The reason I brought up North Korea was because recantly on CNN when it was discovered (or revealed to the public) that North Korea was working on their own H-bomb (hundreds to thousands times the punch of WWII H-bombs), it was also revealed that China and Russia helped them with this bomb! Analyst have discussed some reasons why China has helped North Korea with backdoor things in past, being echonomically important to China, but I have yet here anyone really discuss why they would help with this specifically---and/or really get into "how" they helped (ie: resources, materials)--and if it was a faction of the Chinese Government or Chinese-owned/sponcered company/affiliate??? I think the media, probably due to national security reasons and, perhaps, not clear enough intellegence, is never really forthcoming when talking about other nation's endgames...
There is also this book I have wanted to read titled, Operation Shakespeare: The True Story of an Elite International Sting.
A secret war. A daring sting operation. The great untold national security story of our time: “An impressive and important work…The book has the glamour of a spy novel and the gravity of a meticulously researched exposé” (Christian Science Monitor).
On today’s high-tech battlefields, the most lethal weapons are not the big ones, but rather the ones that are small enough to be smuggled inside a pack of chewing gum. Developed and manufactured in the United States at extraordinary cost, these tiny weapons of war—which can guide missiles, see through walls, and trigger anything from a wireless IED to a nuclear weapon—are what currently give the US its military advantage. Unfortunately, they are increasingly being discovered in the hands of our enemies.
In Operation Shakespeare, Pulitzer Prize finalist John Shiffman tells the true story of an elaborate sting operation launched by an elite Homeland Security team that was created to stop Iran, Russia, China, and North Korea from stealing US military technology. The sting, codenamed Operation Shakespeare, targets an Iranian arms broker who works on behalf of Tehran. Over the course of three years, the American agents go undercover to outwit not only the Iranian, but US defense contractors and bankers willing to put profit over national security. The chase moves around the world, and as the United States tries to bring the Iranian to justice, his own government plots to assassinate him, fearful of what he might reveal.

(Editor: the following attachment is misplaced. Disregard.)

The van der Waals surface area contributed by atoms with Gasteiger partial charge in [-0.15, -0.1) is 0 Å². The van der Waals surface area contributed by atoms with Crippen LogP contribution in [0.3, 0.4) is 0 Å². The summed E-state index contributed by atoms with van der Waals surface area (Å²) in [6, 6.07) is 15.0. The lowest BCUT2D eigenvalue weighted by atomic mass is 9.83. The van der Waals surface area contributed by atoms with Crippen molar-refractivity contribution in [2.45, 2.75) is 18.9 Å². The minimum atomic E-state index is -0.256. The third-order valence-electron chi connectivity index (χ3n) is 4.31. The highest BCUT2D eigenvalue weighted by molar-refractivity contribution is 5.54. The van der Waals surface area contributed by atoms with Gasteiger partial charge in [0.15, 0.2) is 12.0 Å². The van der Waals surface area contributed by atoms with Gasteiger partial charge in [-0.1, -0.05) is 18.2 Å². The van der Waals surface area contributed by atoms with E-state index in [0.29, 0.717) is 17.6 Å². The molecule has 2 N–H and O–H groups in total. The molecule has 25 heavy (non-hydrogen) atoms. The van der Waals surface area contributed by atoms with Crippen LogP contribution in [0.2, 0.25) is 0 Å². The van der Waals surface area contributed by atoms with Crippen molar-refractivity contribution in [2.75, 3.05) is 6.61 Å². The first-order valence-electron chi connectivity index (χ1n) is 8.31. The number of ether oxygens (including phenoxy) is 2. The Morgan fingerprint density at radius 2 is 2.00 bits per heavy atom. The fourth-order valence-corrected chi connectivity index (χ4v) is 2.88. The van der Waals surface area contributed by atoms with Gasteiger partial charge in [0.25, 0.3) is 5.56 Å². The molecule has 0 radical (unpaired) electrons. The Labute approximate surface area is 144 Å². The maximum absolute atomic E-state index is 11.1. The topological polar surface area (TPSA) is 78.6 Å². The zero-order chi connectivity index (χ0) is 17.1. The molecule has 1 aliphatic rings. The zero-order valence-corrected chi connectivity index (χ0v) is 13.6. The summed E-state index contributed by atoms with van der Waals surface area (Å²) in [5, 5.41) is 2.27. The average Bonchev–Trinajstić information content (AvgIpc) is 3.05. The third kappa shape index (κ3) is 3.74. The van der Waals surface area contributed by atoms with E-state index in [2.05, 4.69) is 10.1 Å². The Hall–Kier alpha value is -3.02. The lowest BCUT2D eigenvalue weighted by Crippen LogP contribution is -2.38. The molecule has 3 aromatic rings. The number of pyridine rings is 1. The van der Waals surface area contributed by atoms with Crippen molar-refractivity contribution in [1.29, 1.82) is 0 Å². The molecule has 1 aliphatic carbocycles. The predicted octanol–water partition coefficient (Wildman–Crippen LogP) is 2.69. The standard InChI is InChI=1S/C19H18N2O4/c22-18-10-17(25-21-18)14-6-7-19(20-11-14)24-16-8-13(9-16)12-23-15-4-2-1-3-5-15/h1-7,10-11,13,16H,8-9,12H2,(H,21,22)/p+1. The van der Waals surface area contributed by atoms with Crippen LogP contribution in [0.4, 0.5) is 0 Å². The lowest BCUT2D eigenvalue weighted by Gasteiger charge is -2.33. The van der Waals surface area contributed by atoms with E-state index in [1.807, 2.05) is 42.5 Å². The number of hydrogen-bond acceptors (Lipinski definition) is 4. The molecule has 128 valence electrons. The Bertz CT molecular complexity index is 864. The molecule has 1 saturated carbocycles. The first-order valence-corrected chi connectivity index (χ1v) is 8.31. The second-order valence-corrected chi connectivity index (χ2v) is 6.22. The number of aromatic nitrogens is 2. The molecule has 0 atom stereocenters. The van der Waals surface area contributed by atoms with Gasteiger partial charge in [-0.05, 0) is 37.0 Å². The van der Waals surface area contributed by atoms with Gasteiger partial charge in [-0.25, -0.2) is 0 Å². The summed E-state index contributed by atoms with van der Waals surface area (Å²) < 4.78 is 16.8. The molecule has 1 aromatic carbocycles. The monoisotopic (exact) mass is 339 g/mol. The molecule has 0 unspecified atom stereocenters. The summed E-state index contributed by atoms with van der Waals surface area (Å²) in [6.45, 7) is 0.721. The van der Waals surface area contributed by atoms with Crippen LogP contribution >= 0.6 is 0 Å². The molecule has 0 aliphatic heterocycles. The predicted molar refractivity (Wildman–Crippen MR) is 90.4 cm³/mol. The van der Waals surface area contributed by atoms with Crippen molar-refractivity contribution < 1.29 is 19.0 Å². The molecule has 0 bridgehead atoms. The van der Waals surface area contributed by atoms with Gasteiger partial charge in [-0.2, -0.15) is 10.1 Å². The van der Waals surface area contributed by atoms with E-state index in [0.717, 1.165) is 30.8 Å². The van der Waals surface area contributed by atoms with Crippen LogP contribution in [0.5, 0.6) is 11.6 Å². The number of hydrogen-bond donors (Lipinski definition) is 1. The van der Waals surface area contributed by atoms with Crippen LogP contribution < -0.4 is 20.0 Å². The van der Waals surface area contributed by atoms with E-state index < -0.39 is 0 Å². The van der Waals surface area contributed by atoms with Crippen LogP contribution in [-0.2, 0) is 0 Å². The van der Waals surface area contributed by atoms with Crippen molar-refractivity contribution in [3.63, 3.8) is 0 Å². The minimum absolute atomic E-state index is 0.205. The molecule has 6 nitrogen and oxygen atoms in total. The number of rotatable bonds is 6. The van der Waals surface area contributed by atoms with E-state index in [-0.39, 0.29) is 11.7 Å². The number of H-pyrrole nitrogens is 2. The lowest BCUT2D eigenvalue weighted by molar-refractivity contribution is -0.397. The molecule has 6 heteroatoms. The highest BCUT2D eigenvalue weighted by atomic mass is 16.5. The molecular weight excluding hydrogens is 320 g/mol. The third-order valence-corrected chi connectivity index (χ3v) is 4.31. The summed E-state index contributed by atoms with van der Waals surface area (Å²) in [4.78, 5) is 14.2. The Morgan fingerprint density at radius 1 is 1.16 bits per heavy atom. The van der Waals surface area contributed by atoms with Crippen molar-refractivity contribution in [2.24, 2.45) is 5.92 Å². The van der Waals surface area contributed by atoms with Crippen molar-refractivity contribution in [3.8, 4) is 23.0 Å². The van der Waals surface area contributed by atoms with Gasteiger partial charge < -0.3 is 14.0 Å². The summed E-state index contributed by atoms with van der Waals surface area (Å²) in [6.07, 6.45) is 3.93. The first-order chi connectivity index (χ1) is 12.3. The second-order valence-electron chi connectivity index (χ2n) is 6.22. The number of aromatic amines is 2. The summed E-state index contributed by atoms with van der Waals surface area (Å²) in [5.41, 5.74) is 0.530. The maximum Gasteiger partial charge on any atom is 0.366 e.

Tenacious, richly detailed, and boasting unprecedented access to both the Iranian broker and the US agents who caught him, “Operation Shakespeare reads like a spy thriller—but Shiffman’s meticulous reporting leaves no doubt that he is telling nothing less than scary truth” (Daily News, New York). https://www.amazon.com/Operation-Shakespeare-Story-Elite-International/dp/1451655169
So although there might also be some more specific inverse reason why some of the Asian or Chinese characters are potrayed in a bias way, I'm a season behind so I don't have the context to give a stronger inverse answer, but it could be because they are cyber espionage Chinese agents, a rogue Chinese or Chinese-American(?) espionage company or crime syndacite, or it could just be a reflection about how the United States still worries about China and Chinese Interest-- and what their overall agenda is, which at times does seem like a threat to Democratic nations.